Rock-bottom expectations as Middle East Quartet meets to discuss peace efforts
WASHINGTON // With expectations about as low as they could possibly be, members of the international Quartet on Middle East peace meet in Washington today to discuss Palestinian-Israeli peace efforts.
Representatives of the United States, the United Nations, Russia and the European Union will "compare notes" on the stalled Palestinian-Israeli peace process, according to Victoria Nuland, the US state department spokesperson, and discuss ways to get Palestinians and Israelis back around the negotiating table.
The meeting takes place two months before the Palestinians are due to seek admissions to the UN as a full member, an effort the US fiercely opposes. In remarks to reporters on Friday, Ms Nuland called the Palestinian UN effort "not helpful" and said it "could be detrimental to our ability to get parties back to the table". Visiting Palestinian officials, on condition of anonymity, said that in private, US officials had objected to the undertaking in unusually strong language.
Nevertheless, Palestinians are set to forge ahead with the effort. On Wednesday, Saeb Erekat, the chief Palestinian negotiator, told delegates at a convention in Washington of the American Federation of Ramallah that the Palestine Liberation Organisation (PLO) was determined to see through the admission process.
The application needs UN Security Council approval and is likely to meet a US veto. If that happens, Mr Erekat said, the PLO will go to the UN's General Assembly to seek admittance as a non-member state, for which the Palestinians would need the support of just over half the 192 member states.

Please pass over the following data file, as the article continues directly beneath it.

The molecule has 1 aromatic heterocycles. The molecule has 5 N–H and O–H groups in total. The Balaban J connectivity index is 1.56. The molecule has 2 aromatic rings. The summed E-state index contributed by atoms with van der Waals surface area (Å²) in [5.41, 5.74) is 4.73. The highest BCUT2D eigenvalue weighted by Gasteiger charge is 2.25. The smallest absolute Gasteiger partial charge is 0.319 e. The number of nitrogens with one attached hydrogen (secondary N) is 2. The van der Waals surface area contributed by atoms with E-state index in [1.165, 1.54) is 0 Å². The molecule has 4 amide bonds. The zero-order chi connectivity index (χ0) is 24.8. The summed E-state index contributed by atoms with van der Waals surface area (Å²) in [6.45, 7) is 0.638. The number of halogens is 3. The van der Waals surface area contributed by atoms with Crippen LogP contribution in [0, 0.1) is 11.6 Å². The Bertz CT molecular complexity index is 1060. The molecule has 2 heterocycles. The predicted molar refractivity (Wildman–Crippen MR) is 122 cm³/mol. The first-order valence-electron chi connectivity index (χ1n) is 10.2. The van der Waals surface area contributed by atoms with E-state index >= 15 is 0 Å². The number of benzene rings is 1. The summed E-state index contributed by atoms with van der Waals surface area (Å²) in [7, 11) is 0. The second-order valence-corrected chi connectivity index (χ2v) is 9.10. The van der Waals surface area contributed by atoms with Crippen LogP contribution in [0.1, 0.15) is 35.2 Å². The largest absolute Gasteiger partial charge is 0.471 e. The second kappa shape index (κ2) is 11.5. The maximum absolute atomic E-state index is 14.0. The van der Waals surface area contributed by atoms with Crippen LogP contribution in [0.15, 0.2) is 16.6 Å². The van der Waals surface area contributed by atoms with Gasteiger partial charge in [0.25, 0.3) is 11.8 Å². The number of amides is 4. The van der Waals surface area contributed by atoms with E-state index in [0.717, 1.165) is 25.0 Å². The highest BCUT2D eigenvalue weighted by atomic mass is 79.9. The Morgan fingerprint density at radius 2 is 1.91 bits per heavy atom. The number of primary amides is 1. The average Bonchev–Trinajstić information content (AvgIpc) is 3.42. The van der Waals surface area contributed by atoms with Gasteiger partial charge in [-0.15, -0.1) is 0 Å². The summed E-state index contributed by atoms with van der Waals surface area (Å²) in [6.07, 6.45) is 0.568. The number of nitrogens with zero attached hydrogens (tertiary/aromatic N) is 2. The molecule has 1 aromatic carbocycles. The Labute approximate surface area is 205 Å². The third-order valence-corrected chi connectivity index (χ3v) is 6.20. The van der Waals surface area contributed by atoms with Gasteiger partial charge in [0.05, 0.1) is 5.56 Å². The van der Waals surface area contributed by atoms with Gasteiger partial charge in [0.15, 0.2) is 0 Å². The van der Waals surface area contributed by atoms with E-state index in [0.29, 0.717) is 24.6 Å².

As it is, said Mr Erekat, Palestinians can count on the support of 157 nations. By September, he said, "we hope the number will be in the 170s."
Such an overwhelming level of international support for Palestinian statehood is partly what the US hopes to avoid in September. Washington has repeatedly urged the Palestinians to drop their attempts to go to the UN, arguing that statehood must be secured through US-mediated bilateral negotiations with Israel alone.
Geoffrey Aronson, director of research and publications at the Foundation for Middle East Peace in Washington, said the main thrust of US diplomacy at the moment is to put the "UN effort on the part of the PLO into a box. That's where all the energy is expended."
The US will try to bring Quartet members along, Mr Aronson said, as it has in the past. The joke, he noted, was that the Quartet was really "4 minus 3", and he dismissed Monday's meet as "largely a sideshow".
"We don't want anyone playing in our sandbox. [The peace process] has been an American-led process for quite some time. The Americans want to keep this issue in their pockets," he said.
But US-sponsored negotiations have been stalled since Israel decided not to renew a partial moratorium on settlement construction in late September 2010, barely three weeks after direct talks had been launched to much fanfare in Washington.